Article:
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Robots will increase the efficiency of data centers

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According to Gartner, by 2025, half of cloud data centers will deploy advanced robots with Artificial Intelligence (AI) capabilities, resulting in 30% greater operational efficiency.

They will be used mainly in right-sizing virtual machines and container environments and ensuring efficient use of resources with the aim of avoiding “cloud waste”.

Data center operations will only increase in complexity. IT leaders can drive intelligent automation of cloud data center operations and processes to create key differentiators for their companies, such as increased uptime and meeting SLAs for their cloud offerings,” comments Sid Nag, research vice president at Gartner.

There are four areas where robots, whether physical or software, will have the biggest impact on data center automation over the next five years, according to the consultancy:

  1. Sever upgrades and maintenance: Once servers are phased out, the task of decommissioning and destroying drives can be accomplished faster and more efficiently by industrial robots than humans. This is especially true for companies that conduct mass upgrades frequently, for example, any cloud provider.
  2. Monitoring: Robot sensor probes provide much more granular server rack temperature data without the need to install any invasive physical hardware. Robots used for remote monitoring can also be utilized to collect other data, such as sound and images to detect any irregularities.
  3. Datacenter security: Maintaining a digitally and physically secure data center facility is a top priority for all data center companies. Robots are able to provide a layer of physical security through a range of different capabilities including human temperature checks via heat sensors or license plate recognition for parking facilities.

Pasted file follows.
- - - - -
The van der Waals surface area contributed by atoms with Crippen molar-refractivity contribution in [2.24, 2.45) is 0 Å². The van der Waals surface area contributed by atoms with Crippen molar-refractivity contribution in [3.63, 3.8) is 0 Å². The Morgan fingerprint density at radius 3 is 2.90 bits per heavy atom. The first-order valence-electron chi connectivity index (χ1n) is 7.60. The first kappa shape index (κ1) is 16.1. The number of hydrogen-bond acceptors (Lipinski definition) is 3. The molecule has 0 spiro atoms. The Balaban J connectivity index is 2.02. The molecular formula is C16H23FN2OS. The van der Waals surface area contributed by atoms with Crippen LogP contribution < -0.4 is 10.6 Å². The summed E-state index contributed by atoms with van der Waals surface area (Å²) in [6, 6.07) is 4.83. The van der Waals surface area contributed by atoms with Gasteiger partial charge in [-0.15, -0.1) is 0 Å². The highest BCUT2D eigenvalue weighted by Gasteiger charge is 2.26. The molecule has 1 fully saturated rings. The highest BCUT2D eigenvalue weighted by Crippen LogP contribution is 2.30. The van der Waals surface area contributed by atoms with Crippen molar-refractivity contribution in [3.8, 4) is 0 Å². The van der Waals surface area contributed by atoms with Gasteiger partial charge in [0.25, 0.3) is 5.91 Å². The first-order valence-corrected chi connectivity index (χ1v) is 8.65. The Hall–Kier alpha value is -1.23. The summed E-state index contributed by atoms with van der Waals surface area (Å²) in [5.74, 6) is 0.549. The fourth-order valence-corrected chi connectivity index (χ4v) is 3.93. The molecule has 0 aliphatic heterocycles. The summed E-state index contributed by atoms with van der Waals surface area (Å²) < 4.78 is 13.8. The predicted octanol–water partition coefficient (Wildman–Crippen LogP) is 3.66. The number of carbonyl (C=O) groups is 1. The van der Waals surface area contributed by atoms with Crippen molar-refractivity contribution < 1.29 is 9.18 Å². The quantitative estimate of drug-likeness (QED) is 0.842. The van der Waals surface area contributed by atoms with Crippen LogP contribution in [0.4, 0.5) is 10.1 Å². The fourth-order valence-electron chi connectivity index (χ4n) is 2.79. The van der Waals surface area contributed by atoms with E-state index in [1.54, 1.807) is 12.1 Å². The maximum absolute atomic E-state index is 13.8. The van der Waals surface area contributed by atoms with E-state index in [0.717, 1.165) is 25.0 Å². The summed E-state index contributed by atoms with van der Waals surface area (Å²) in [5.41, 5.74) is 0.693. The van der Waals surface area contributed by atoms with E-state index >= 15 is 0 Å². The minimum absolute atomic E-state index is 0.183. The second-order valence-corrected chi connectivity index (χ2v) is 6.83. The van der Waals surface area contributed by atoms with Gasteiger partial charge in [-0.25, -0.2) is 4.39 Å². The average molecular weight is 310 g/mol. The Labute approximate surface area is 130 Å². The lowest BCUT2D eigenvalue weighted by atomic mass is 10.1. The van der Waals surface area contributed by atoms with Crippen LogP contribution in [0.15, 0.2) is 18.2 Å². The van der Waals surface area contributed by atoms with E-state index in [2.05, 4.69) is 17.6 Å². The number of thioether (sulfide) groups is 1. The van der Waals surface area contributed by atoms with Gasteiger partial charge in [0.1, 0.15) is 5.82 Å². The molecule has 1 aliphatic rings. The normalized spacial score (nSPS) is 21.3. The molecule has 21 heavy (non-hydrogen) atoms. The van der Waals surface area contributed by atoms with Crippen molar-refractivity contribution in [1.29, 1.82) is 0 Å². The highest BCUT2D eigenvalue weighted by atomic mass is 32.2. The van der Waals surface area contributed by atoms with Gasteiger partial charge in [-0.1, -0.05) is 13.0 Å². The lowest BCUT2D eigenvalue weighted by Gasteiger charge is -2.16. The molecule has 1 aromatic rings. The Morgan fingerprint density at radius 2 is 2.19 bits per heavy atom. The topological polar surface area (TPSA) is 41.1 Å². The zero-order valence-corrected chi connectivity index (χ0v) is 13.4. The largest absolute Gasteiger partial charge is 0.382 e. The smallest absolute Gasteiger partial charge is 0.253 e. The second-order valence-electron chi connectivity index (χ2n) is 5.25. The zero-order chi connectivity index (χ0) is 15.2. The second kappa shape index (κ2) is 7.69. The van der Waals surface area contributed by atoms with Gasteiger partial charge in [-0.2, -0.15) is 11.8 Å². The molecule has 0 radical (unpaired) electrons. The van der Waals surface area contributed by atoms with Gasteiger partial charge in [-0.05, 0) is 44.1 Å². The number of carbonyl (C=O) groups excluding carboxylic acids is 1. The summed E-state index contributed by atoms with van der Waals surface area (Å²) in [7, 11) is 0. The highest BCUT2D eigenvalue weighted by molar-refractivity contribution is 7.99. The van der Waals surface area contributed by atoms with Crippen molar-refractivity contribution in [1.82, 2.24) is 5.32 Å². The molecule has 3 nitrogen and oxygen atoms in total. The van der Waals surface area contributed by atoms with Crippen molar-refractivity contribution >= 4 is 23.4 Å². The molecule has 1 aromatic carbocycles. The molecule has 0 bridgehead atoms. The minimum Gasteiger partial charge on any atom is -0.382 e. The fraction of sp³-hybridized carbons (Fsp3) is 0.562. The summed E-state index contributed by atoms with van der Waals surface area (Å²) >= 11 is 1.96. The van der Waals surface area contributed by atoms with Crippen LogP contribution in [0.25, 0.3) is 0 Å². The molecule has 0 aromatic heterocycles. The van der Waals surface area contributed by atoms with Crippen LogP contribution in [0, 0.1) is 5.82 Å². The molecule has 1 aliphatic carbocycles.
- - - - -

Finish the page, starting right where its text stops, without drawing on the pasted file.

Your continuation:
4. AI/ML in cloud operations: In conjunction with robots, modern AI- and ML-enabled technology enables the monitoring and management of IT processes in the data center. Users of this technology, such as site reliability engineers, are able to interact and communicate with the given platform through natural language. These platforms are capable of learning from past situations to improve efficiency in future instances.

Another consequence of automation is a greater focus on exception management within the IT operations model. As RPA and other forms of automation become more prevalent, people with analytical and problem-solving skills will be able to perform more strategic activities, leaving the operational to AI-enabled robots.

Implementing RPA software is not the same as building fully-automated platforms and processes from scratch. With basic RPA, a software bot literally does what a human would do. This includes routine tasks such as data retrieval and entry, button clicks, file uploads, and downloads…

But identifying which tasks to automate, with ROI in mind, is a key step in that journey.

“You probably wouldn’t want to automate a process that would save one person 30 minutes a month, but would take 100 hours of effort to automate,” ponders Matthew Tan, UiPath’s director of pre-sales in Southeast Asia.

So as automation and AI continue their forays, CIOs will need people who are skilled at assessing the overall benefits of automation. Will it help meet service level agreements? Will it help reduce the cost of operations?

Current status

Many data centre operators already use remote eyes to examine a situation before deploying human hands, especially as Covid has reduced people’s ability to travel and discouraged unnecessary visits. The pandemic has forced workers to distance themselves or ensure social distancing in the workplace, which can be a challenge in a data center.

Mark Hamilton was in charge of setting up Nvidia’s Kao Data Center supercomputer in Harlow, UK, but he’s never seen it. “We bought one of these little telepresence robots – it actually has an Nvidia Jetson GPU with Arm cores in it – and it kind of spins on two wheels and has a tablet,” he told the DCD website.

“This system is halfway around the world,” Hamilton said. The company eventually installed doors that opened automatically so the robot could enter the hot corridor unhindered.